I try to stick to a few simple principles on what the library makes available. First, everyone is entitled to respect for their opinion on what the library should or should not circulate, but that entitles each person to a seat at the table, not a unilateral veto. Every seat is entitled to a voice. With limited funds, we can’t circulate every item that everyone requests, but we try to circulate everything with a substantial requestor base.

    The consequence of that rule is that we circulate a lot of material that some people object to and others praise. I take the praise with the objections. No books that few want, many books that some hate, others love. In reality, many more books that everyone loves.

    But this requires another principle regarding children: if the library is to serve everyone, parents must take responsibility for choosing what they will allow their children to access or not access. In a community with diverse opinions and standards, a parent cannot assume that because a book is in the library, even in the children’s section, it will meet their own standards.

    In other words, parents, shape up. If you are concerned about what your children can access, take responsibility, don’t pull books for your kids blindly off the shelf. Choose carefully and teach your children your principles so they can choose for themselves when the have reached that stage in maturity. The library represents both people who agree with your standards and people who do not. Everything on our shelves is chosen carefully with community standards in mind, but not everyone in your community has your particular standards.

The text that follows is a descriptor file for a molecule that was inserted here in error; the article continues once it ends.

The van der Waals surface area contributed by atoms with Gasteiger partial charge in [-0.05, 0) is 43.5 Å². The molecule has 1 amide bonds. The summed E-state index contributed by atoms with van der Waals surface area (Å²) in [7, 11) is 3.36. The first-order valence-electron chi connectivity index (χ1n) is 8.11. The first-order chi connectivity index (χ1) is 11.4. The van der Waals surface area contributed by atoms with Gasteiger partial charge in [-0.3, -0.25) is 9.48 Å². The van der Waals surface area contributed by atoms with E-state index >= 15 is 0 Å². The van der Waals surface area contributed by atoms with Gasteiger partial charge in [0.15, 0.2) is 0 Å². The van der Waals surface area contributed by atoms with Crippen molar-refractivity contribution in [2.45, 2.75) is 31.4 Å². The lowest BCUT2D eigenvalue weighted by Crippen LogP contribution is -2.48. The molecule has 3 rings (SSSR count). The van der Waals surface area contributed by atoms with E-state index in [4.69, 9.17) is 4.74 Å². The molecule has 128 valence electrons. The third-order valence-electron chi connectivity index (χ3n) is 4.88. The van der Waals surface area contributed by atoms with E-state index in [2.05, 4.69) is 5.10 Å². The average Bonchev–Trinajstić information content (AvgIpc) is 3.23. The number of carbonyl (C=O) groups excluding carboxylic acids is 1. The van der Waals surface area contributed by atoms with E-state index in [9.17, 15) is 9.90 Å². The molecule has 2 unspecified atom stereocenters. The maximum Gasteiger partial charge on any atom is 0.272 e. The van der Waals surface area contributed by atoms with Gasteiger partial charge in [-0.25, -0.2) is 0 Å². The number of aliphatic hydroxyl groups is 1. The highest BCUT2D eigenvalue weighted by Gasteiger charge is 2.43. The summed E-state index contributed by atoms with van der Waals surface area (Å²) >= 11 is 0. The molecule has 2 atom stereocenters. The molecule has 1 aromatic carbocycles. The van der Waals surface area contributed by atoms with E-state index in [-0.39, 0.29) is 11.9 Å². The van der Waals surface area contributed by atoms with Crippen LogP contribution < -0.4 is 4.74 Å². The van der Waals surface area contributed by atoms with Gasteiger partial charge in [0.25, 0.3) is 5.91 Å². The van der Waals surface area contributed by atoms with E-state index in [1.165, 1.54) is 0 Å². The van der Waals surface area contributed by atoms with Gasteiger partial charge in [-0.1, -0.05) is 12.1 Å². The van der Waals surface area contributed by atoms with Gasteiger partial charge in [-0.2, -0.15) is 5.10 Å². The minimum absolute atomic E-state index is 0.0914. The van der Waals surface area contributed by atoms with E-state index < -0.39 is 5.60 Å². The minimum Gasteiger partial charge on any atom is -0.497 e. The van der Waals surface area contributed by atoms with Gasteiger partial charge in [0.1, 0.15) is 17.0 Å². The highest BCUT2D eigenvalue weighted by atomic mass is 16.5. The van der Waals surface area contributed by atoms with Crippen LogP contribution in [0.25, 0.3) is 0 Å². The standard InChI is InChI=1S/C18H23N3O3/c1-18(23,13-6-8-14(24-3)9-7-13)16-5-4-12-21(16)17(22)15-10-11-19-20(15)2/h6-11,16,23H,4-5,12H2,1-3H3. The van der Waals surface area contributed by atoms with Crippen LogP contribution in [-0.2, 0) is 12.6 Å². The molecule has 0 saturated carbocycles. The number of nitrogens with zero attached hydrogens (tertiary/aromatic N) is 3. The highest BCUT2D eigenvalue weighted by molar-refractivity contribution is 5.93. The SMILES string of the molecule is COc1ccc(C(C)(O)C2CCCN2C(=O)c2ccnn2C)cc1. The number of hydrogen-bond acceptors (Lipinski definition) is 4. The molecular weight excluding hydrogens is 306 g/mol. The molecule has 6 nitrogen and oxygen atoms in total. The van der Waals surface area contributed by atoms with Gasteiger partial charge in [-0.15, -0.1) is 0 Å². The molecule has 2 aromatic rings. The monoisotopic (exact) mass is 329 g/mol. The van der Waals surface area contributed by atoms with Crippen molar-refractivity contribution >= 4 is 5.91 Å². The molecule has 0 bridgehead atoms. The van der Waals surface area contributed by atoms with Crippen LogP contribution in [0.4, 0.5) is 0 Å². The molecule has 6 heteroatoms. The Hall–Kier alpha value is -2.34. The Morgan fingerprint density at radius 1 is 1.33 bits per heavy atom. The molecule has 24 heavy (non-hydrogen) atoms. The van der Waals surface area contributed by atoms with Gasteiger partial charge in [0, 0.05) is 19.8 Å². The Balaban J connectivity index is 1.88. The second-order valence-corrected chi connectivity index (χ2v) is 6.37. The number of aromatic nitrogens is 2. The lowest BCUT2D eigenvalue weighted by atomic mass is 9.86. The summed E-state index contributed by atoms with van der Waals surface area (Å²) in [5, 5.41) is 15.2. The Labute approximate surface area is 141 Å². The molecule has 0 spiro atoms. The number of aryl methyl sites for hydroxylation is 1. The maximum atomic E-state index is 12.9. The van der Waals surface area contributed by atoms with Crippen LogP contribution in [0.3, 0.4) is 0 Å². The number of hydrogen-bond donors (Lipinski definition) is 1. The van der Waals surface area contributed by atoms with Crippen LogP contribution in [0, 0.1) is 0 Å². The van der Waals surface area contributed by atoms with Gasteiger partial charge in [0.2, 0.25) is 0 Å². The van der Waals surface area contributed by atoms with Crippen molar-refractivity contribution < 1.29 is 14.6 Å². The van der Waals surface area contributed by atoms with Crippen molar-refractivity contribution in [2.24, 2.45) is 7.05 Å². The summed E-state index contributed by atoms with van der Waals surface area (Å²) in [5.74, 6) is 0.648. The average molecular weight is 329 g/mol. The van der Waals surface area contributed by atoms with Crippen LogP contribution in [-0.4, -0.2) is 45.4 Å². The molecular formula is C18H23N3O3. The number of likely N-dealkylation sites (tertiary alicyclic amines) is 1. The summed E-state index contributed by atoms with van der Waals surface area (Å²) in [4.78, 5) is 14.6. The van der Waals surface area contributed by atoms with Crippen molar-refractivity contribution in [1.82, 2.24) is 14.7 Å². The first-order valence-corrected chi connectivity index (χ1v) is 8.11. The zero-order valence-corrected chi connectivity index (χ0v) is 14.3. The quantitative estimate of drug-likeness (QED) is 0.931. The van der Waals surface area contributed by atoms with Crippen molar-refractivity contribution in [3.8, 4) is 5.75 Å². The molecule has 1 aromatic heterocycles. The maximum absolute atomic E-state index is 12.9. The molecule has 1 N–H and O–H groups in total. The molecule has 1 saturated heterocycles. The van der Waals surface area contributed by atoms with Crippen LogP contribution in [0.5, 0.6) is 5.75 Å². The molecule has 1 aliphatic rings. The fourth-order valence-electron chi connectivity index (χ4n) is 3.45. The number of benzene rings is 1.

If you don’t like a book, let the library know. We try to label books clearly so you get what you expect and your concerns help us do that accurately. But do not assume that everyone in the community agrees with your opinion, because I can assure you we get both complaints from Buddhists against Christian bias and complaints from Christians about anti-Christian bias. It’s all fun.

    The drag queen thing is a case in point. As far as I can see, in our community, for every parent who is vocally against drag queen story times, there is one equally vocally in favor. I hear both sides.

    Parents against D-Q events should not delegate decisions on their children’s attendance to parents who favor D-Q events, and vice versa. If the community is overwhelmingly anti-D-Q, D-Q events will soon disappear. The library can’t waste limited resources on events that no one asks for, and we can’t afford to repeat events with poor attendance.

    Knowing what I do about what communities are actually like, some folks in Tennessee may be surprised at what their parental oversight boards come up with. It might not be what they expect.